January 25, 2010

Coinco 9300-CL Reverse Engineering Part 1

A while back I was able to get several parts to a vending system off of school surplus. Which I was quite excited about, because it was something I had always wanted to be able to play with. However I quickly ran into problems in trying to use it as there was nothing online to help. But, finally with the arduino that I now have, I believe I can make it all work. So I started out by seeing if I can get just the coin changer to interface with my computer via the arduino.

The coin changer is a coinco 9300-CL which from what I can tell is the same as the 9300-L model, but with it requiring 117 instead of a lower voltage. Both seem to have the option of a 15 pin or 12 pin plus, the CL has a 12 pin plug. Using the service manual found here. It explains the pinout and basic operation of the coin changer. However the image for any details of the communication is rather blurry and almost impossible to understand, so I had to do some poking to figure out what was what. To start out the 12 pin plug has 6 vertical pins and then 6 more pins that alternate vertical and horizontal. Pin 1 is the first vertical pin of the all vertical group, starting on the left and then 2 in the middle and finally pin 3 on the right. The rest of the pins follow suit in numbering from left to right on each row. Luckily I had a connector that came from the vending device, so I simple had to use my multimeter to find the connected point on the female connector for the main board. Which was nice as it had the two 117 volt pins removed so I could not accidentally destroy anything!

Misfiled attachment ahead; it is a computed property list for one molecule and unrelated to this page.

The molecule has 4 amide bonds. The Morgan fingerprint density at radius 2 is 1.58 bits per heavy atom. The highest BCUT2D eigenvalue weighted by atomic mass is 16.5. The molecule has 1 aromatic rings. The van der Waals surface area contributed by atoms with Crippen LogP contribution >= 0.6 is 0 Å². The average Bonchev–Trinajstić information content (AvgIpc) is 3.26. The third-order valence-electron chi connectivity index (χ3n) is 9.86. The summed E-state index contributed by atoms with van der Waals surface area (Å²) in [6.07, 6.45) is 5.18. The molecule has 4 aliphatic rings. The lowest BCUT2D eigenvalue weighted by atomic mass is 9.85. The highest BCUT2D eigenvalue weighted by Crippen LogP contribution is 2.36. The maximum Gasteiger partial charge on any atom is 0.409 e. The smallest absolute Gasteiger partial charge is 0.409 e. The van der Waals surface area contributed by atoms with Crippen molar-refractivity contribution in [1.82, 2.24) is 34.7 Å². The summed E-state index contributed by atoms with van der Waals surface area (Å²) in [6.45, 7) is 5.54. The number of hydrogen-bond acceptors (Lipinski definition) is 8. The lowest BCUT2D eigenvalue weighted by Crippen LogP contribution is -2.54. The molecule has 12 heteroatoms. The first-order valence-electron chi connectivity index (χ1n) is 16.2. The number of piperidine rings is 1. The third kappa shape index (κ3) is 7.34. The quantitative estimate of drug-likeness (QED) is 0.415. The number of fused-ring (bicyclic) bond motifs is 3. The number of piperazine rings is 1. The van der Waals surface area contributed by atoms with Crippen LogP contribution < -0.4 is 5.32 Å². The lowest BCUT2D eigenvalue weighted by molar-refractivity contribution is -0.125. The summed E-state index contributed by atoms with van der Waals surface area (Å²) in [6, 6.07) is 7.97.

Using the service manual I have compiled a much easier to read version for the pinout as it was on the female header end of the plug.  You will notice pin 10 and 12 are missing as there is no need for them because another pair of separate wires run to my power supply for those pins.  For basic use it looks like you simple need pin 1 and 2 hooked up to +5 and ground on the arduino and then 3 to a digital output pin and 4 and 5 to digital input pins.  Pin 3 is your TX pin for the serial communication where pin 5 is the RX.  However pin 4 is used as an interrupt that signals when data is going to be sent.  Sadly the service manual only covers a single example of when a coin is used.  This states that when a coin is entered it will send an interrupt to the controller via pin 4 and then wait for a signal on pin 3, which after receiving it will finally send a message with information on the coin and other states.  This is nice, but what I needed is how to connect to it at startup as well. It looks like when the coin changer is first turned on it sends a status request to the controller and will not fully activate until the request is answered.  This is preventing me from actually using it in any way.